What is the prognosis?

On the whole, breast cancer has a good prognosis: statistically speaking, 87 percent of affected women still live five years after the diagnosis. However, whether and how well a tumor can be defeated depends on various factors. These include, for example, the size of the tumor and whether it has already grown into the surrounding tissue or has spread to lymph nodes or other parts of the body. The type of tumor (rapid or slow growth, hormone-dependent or independent cells) also plays an important role in the prognosis in addition to targeted therapy.

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How is breast cancer treated?

Breast cancer is something very individual, the type of treatment depends, among other things, on the nature of the tumor, its size, the risk that it has already secreted cancer cells, and the wishes of the patient. Basically, however, the therapy is always based on the same building blocks, from which the doctor and patient put together a treatment plan.

Must always be operated on?

Even with breast cancer with good chances of recovery surgery is usually necessary to remove the tumor and often adjacent lymph nodes. If a tumor has scattered cancer cells, the lymph nodes are among the first places reached by them. After the operation, the extracted tissue is examined in the laboratory and analyzed, among other things, whether there are already cancerous cells in the lymphatic and blood vessels.

What happens after the operation?

After the operation, therapies often follow to prevent the spread of cancer cells in the body and to form new tumors. There are several possibilities for this:

  • Irradiation : Irradiation is a local therapy, just like surgery. Only the breast tissue in which the tumor has grown, and in some cases the tissue surrounding the axillary lymph nodes, is treated. The high-energy rays destroy residual cancer cells. According to studies, all women benefit from radiation therapy in which the breast was not completely removed during the operation. Usually, the radiation will start four to six weeks after the operation, when the wound has healed. If additional chemotherapy is planned, it will start after graduation.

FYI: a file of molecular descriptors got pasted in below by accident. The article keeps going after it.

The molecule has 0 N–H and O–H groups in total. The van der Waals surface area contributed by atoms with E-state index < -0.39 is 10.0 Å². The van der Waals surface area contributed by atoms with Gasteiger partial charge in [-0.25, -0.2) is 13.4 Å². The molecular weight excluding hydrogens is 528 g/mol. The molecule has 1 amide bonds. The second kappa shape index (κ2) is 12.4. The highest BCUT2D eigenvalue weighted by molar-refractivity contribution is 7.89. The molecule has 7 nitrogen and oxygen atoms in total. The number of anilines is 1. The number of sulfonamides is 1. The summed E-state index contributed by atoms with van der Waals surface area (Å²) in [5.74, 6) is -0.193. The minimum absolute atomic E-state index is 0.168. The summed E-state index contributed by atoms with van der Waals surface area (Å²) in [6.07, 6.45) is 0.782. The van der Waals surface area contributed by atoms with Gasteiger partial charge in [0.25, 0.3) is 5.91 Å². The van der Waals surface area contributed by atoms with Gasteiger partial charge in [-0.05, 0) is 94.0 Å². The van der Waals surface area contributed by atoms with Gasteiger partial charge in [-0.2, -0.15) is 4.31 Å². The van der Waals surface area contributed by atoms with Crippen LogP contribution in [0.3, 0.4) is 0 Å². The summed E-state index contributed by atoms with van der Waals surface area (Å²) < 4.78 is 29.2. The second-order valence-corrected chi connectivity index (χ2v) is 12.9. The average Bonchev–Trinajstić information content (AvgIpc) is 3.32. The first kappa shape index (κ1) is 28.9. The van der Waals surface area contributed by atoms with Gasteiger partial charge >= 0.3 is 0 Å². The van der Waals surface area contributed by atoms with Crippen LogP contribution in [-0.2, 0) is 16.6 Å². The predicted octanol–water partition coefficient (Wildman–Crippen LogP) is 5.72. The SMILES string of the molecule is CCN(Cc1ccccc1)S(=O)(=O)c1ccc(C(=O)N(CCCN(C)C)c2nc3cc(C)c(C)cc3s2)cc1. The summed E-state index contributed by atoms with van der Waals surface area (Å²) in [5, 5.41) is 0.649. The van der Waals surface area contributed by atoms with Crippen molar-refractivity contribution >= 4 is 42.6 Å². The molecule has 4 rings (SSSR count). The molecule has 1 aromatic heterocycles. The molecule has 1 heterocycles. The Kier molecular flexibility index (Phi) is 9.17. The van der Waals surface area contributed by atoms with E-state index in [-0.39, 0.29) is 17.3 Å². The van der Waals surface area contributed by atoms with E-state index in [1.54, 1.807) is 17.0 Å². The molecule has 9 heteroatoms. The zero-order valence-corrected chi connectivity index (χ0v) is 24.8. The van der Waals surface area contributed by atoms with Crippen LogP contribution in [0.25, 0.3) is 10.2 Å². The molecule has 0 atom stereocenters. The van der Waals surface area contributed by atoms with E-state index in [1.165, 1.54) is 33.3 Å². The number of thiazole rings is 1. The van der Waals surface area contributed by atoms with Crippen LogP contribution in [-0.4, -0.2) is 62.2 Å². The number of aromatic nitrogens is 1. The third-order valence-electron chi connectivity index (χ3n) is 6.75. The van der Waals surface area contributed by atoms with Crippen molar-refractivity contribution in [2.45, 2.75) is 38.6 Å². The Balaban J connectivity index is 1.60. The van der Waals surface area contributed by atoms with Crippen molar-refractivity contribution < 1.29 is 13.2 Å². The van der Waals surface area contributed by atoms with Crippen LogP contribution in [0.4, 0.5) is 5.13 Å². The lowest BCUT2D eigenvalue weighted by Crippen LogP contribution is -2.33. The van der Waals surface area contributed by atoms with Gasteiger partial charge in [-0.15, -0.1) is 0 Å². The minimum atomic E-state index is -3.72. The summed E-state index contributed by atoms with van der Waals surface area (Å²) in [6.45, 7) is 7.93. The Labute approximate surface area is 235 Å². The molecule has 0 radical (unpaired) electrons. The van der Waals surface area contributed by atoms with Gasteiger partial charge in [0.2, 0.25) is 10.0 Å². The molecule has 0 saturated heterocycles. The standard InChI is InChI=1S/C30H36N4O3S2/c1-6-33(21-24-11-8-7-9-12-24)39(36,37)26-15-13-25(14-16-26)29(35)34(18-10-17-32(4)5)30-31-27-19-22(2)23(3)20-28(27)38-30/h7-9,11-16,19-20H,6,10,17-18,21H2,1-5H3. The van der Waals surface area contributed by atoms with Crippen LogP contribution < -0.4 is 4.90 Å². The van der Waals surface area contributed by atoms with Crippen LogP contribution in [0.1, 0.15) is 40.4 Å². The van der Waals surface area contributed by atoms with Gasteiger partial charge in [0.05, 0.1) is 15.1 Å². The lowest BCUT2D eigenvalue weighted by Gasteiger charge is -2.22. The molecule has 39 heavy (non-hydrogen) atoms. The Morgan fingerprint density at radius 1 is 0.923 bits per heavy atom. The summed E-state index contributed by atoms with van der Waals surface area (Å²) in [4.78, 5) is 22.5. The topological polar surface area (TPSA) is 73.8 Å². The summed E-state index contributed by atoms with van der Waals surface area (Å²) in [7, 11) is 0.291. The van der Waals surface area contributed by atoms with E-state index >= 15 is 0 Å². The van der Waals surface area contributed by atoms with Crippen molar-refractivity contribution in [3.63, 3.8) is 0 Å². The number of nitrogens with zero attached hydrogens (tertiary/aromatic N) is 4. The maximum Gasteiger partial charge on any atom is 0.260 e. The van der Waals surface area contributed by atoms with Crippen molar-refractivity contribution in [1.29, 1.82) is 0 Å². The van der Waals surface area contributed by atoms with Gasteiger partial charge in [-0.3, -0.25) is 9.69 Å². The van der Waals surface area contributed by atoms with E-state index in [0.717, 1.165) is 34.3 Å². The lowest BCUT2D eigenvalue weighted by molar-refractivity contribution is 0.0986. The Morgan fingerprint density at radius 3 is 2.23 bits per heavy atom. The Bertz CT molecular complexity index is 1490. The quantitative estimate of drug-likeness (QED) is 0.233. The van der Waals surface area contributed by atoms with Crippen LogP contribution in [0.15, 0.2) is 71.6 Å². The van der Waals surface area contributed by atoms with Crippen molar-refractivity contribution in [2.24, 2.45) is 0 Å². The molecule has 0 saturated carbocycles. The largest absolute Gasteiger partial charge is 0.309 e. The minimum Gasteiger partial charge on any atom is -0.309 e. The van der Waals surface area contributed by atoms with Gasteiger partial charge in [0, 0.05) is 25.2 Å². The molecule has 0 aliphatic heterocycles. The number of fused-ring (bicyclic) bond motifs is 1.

• Chemotherapy : If doctors assume that tumor cells could have spread from the chest and metastasized, chemotherapy is an option. It is not a local, but a systemic therapy. Because it works throughout the body, it can also destroy tumor cells that have reached the abdominal area. If the tumor is already large at the time of the diagnosis, the chemotherapy can also be done before the surgery to make it smaller and easier to operate on.
  • Anti-hormone therapy : Some tumors have sex hormone docking sites, and estrogens can increase their growth. In this case, patients can perform anti-hormone therapy that suppresses both the production and the effects of estrogen in the body. The treatment lasts at least five years.
  • Targeted drugs : In addition, there are ways to block processes in the cancer cells and prevent them from growing. These therapies are also only suitable for certain types of tumors, such as when the cancer cells have docking sites for the growth factor HER2. These can then be specifically blocked.

What if breast cancer is no longer curable?

Then there is a so-called palliative therapy. Its goal is to minimize the discomfort while preventing the cancer from progressing. "Today, the goal of the scientists is to be able to treat cancer as a chronic disease that can be kept under control with the help of medicines - comparable to, for example, diabetes, rheumatism or coronary heart disease," writes the German Cancer Society. This already succeeds today even in advanced breast cancer often for a long time.

Source: spiegel